4.0 Application, Data and Host Security

Domain 4.0 – Application, Data and Host Security – 16%

System Security is our initial set of best practices. It includes:

  • Disabling non-essential systems and services
  • Hardening operating systems by
    • Applying updates and
    • Securing file systems
  • Hardening applications by
    • Hardening servers (daemons or services) and
    • Hardening data stores
  • Hardening networks through
    • Firmware upgrades and
    • Secure network configuration

In Windows, view Services:
Start > Settings > Control Panel > Administrative Tools > Services
the msconfig command from Start > Run
the services.msc command from Start > Run

  • Visit www.microsoft.com/technet or www.BlackViper.com for discussion of any services with which you’re not familiar.
  • Note that services can be Automatic, Manual or Disabled.
  • Probably the single most dangerous service is UPnP, Universal Plug-and-Play. Unless you have a specific, compelling reason to enable this, disable it.
  • Service names and display names in the Services applet are not always the same.

In Linux, view processes with:
ps -aux

Generally, services are processes ending with a “d,” e.g. httpd.

Services, Port Numbers and Sockets:

  • The combination of an IP address and a port number is a socket (e.g.
  • Most ports are available to both TCP and UDP.
  • A total of 65,535 ports are available.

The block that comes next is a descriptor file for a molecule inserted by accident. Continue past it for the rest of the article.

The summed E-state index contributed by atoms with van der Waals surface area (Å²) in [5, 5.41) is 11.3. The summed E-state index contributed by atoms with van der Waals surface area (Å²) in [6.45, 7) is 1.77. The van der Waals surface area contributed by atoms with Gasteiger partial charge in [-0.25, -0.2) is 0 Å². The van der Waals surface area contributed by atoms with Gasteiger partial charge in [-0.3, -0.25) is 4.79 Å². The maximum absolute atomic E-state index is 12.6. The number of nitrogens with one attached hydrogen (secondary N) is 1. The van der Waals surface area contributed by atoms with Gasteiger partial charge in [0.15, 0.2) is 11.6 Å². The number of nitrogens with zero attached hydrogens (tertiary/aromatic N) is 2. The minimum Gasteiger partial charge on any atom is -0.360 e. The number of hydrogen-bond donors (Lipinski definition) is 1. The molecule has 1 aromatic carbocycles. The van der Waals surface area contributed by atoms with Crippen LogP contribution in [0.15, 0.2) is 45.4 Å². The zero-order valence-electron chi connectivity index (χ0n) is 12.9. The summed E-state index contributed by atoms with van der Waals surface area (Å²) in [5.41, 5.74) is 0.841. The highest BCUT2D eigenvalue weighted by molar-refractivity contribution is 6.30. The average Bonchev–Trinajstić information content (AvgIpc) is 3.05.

• The first 1,023 are called the “well-known port numbers.”

In Windows:

  • Service Packs are cumulative sets of updates
  • Hotfixes are single-issue fixes, typically correcting software problems, not security issues
  • Patches are software updates, often to correct security problems

    Popular Patch Management Systems for Windows are Windows Update Services (for standalone computers), Microsoft Operations Manager (MOM, formerly known as Software Update Services, SUS, and by other names), and the Shavlik family of security/patch management tools.

    In Linux:

  • Patches typically require re-compiling software, or performing an upgrade installation of binary software distributions

    Red Hat provides update services through the Red Hat Network update system.

    This is all about restricting user access, primary through Access Control Lists (ACLs).

    In Windows:

  • NTFS allows file and folder access permissions (though older versions only controlled folder permissions).
  • FAT32 provides no access control
  • Active Directory provides domain-based management (and replaces the older NT Domain model)
  • The Microsoft Management Console (MMC) is a utility that can control almost every aspect of a system.
  • MMC accepts “snap-ins” for expanded functionality
  • The Security Template snap-in organizes security attributes in one screen
  • Groups of computers sharing a security configuration are Group Policy Objects
  • Group Policy Settings define these configurations
  • Domain-based settings, however, cannot be overridden by group policy settings

    In Linux:

  • Basic file and folder permissions can be controlled at the operating system level
  • Larger networks use domain services and directories:
    • Network Information Service (NIS)
    • Novell Directory Services
    • Sun, Netscape and other directory services

In Windows:

  • Use the Microsoft Baseline Security Manager (MBSA) to analyze
    • Security settings